Shirah Vollmer MD

The Musings of Dr. Vollmer

Slow Confessions

Posted by Dr. Vollmer on February 13, 2014

“Slow confessions,” I say. Marni says “you should make that the title of your book.” Shocked by her comment, I did not think that this notion was so profound, and yet, in that moment, it hit Marni in a way which meant something to her. She was describing the beginning of her romantic relationship by noting that she and her boyfriend were carefully disclosing their past.  Slow confessions seemed like an obvious way for me to acknowledge that I was listening to her, and yet, she heard it in a way in which she reflected that part of deepening a relationship is saying things with greater and greater amounts of shame, as the trust deepens. Psychotherapy too, is also a process of slow confessions, in that as the relationship moves forward, more tender moments, more shameful moments, are  both experienced and remembered.  Surviving these ‘slow confessions’ creates tremendous relief that the warts, in some magical way, do not destroy the trust, even though the deep fear is that the exposure will be a game changer. The more we wrestle with our past, the more we can be honest about who we are, the more we can connect with others who have done the same. And so why do we argue about the value of psychotherapy? Maybe my book, “Slow Confessions” can put that issue to rest. It is a thought.

6 Responses to “Slow Confessions”

  1. Sunflower said

    Brilliant title!! Please tell me you’re really using it, and that there’s really a book on the way.
    It’s intriguing, too, because I just wrote a blog post today (“Psychoanalytic Seduction: Approach-Avoidance in its Lustier State”) that is very much a slow confession to my own analyst!
    All of this makes me ponder: Could it be that the therapeutic diad is the only relationship in which such slow confessions are not easily deemed to reveal previous “lies by omission?” And that, by contrast, they are welcomed, if not absolutely expected, desired?

    • Oh, Sunflower, you bring up an interesting dilemma about distinguishing lies of omission versus developing a level of trust and safety in which one can disclose painful issues. Lies of omission are more about withholding information which could be helpful. For example, if a man marries a woman but does not tell her about a child from a previous relationship, that would be a lie of omission, as it is reasonable to assume that if he does not speak about a child, then he does not have one. Slow confessions are more about personal feelings which do not impact the other person, but which would be important to share in order to develop a closer bond. I think that in both psychotherapy and in “real relationships” both can happen, and the difference is that the uncovering is either felt as very tender or a betrayal. Thanks for your nice words.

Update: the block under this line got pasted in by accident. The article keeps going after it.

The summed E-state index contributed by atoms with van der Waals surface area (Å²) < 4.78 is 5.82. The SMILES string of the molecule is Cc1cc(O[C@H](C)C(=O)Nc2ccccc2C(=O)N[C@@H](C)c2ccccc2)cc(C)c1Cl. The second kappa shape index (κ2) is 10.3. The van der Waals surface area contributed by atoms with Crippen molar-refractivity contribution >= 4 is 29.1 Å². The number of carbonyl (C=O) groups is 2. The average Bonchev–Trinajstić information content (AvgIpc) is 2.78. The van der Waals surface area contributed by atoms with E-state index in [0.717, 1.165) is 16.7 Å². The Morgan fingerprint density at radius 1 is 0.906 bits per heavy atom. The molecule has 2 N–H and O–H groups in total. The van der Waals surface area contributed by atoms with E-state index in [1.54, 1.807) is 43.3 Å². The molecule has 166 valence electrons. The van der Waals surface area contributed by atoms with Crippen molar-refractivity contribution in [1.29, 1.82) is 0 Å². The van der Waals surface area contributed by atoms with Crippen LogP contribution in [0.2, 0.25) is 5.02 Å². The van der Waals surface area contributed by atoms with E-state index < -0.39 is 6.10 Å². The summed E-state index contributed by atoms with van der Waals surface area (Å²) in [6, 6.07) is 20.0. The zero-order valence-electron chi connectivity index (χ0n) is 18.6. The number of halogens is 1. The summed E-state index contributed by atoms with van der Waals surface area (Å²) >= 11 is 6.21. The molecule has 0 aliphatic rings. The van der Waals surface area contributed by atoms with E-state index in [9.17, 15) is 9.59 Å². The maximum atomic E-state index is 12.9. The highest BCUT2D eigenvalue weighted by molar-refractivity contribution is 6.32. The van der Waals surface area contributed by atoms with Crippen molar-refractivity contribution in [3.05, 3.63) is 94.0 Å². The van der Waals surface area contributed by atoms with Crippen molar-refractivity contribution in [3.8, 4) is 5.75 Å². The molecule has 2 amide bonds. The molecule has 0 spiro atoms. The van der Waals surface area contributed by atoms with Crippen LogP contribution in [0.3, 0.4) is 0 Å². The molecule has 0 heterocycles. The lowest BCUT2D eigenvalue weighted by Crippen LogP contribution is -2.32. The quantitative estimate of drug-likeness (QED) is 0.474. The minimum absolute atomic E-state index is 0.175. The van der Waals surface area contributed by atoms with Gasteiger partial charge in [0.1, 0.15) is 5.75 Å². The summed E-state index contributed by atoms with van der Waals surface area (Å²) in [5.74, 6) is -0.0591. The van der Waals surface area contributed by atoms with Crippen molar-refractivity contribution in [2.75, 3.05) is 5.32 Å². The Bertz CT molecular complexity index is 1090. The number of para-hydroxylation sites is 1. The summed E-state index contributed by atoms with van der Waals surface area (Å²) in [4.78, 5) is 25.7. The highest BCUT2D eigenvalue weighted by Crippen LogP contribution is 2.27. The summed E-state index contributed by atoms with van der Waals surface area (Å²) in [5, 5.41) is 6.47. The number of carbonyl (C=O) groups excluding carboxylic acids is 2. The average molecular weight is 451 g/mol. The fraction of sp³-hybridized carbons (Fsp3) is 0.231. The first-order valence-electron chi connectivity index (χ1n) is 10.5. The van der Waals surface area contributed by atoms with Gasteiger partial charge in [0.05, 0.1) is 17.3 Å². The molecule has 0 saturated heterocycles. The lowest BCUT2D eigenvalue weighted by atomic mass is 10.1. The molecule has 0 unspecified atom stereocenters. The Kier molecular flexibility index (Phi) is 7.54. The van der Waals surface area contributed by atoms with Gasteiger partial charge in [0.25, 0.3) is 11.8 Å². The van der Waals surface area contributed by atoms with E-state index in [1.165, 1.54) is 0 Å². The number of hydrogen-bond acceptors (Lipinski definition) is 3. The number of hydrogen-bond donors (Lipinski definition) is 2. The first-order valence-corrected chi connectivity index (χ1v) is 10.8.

2. Jon said

    Slow Confessions – an excellent strategy of incipient intimacy, and (I strongly agree with Sunflower) a wonderful title for a book by Shirah Vollmer many of us would love to see in print.

  3. Shelly said

    Shirah, BOOK? Are you writing a book? Ok, now that I’m over my surprise, what would happen to the trust if the therapist did not believe the experiences of the patient when the patient reveals his/her innermost and most painful feelings, saying things like, “I know this person whom you are talking about and that just didn’t happen.” An instant kill, right? The patient feels violated and would never ever trust the therapist again. Why would this therapist say such a thing, even though it is the patient’s experience, and his/her internal world talking, describing the feelings?

    • No, Shelly, there is no manuscript for a book, only thoughts which have floated in me for decades, which might coalesce into a book and which might not. I would hope, that in your example, the therapist would not say “it did not happen” but rather “I hear what you are saying and I wonder if that are multiple levels of meaning to your narrative.” In this way, the therapist does not dismiss the manifest content, but merely suggests that there may be latent content, AS WELL.
      In the situation you describe the therapist tells the patient that he is distorting the situation, based on the therapist’s belief of “truth,” but clearly, no one person holds “truth.” Each person has a perspective and it is in the realm of perspective that the therapist/patient relationship must stay in. I cannot venture a guess as to why a therapist would invalidate a patient’s perspective, but I can say that telling a patient he is wrong, as you say, can be damaging to the client, and therefore it is an example of poor technique. Thanks.

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